Yesterday, The Observer ran an interview with Burnham which beautifully illustrated everything I’ve been saying about the impending disaster of his leadership of the Labour Party. There’s lots to talk about here, so let’s begin.
We’ll start with the headline, which often times in a newspaper article is a little unfair on the interviewee since they have a tendency to be either an exaggeration of something said or a misquote. However, in this instance, it appears to be directly from Burnham’s own mouth.
“I was loyal to Tony Blair, loyal to Gordon Brown, and loyal to Ed Miliband. I have never been into factional politics.”
Wow, where do you start? From an outsider’s perspective, it’s difficult to see how Burnham declaring his loyalty towards past Labour leaders, amongst them some of the most unpopular men in the country, is a great advert for his own brand of leadership. If he thought all those guys, with their very different ideological stances, were hunky dory, what would Andy Burnham’s tenure as leader actually look like? From The Observer article I got little idea, other than that he seems to want to keep absolutely everyone in the party happy no matter what. Which was ultimately Ed Miliband’s big mistake.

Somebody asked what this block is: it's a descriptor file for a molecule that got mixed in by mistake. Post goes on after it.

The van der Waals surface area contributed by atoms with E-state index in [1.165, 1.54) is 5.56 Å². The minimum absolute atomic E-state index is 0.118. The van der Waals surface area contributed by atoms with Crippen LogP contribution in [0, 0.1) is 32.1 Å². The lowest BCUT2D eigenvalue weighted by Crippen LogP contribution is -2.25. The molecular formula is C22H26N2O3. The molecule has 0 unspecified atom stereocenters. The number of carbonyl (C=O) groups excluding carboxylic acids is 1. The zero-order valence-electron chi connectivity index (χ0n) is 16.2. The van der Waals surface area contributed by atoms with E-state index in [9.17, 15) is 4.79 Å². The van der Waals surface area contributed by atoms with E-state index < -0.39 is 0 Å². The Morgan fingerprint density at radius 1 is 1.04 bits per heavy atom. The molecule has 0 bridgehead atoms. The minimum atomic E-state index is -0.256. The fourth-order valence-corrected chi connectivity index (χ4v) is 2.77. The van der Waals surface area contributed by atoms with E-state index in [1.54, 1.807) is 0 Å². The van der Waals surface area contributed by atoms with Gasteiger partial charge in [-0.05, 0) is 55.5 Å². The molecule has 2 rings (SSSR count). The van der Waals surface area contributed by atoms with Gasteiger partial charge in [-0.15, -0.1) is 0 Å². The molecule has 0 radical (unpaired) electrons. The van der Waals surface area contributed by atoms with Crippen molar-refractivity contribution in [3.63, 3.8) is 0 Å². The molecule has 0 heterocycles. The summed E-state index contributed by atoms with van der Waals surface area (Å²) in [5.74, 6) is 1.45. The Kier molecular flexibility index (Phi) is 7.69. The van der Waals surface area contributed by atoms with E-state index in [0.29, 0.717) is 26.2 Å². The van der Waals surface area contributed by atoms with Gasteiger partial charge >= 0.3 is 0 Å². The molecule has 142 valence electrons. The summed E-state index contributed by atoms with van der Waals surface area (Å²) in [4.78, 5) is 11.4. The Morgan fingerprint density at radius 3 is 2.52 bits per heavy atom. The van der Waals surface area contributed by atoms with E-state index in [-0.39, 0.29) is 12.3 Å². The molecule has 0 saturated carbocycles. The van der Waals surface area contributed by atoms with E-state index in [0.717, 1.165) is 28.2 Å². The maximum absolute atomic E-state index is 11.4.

In fact the one thing Burnham talked about in the interview that was in anyway bold was that he wanted Labour to act as a kind of attack dog in regards to David Cameron’s EU renegotiation. Not to keep him honest but – and I swear I’m not making this up – to ensure that the renegotiation is sufficiently right wing. Burnham wants to make sure the crack down on benefits is sufficiently robust and hinted he may not back Stay In if it was too leftie.
People point to old stalwarts like Charlie Falconer and Dugher swinging behind Burnham as proof that the man who came fourth in 2010 has more going for him than you might think. However, I see the opposite. I see a bunch of the saner heads available refusing to absorb the full impact of the general election loss, retreating – as in 2010 – back into a comfort zone, one in which the Labour Party can win a stonking majority by doing nothing more than talking over and over again about how the NHS has (insert random number here) days/weeks/months to live.
Dan Hodges recently made a joke in his column about how if you thought Miliband’s 35% strategy was a bad idea, wait until you get hold of Burnham’s 12% strategy. It will be a disaster for the Labour Party; I can only hope it won’t be a disaster for the country as a whole.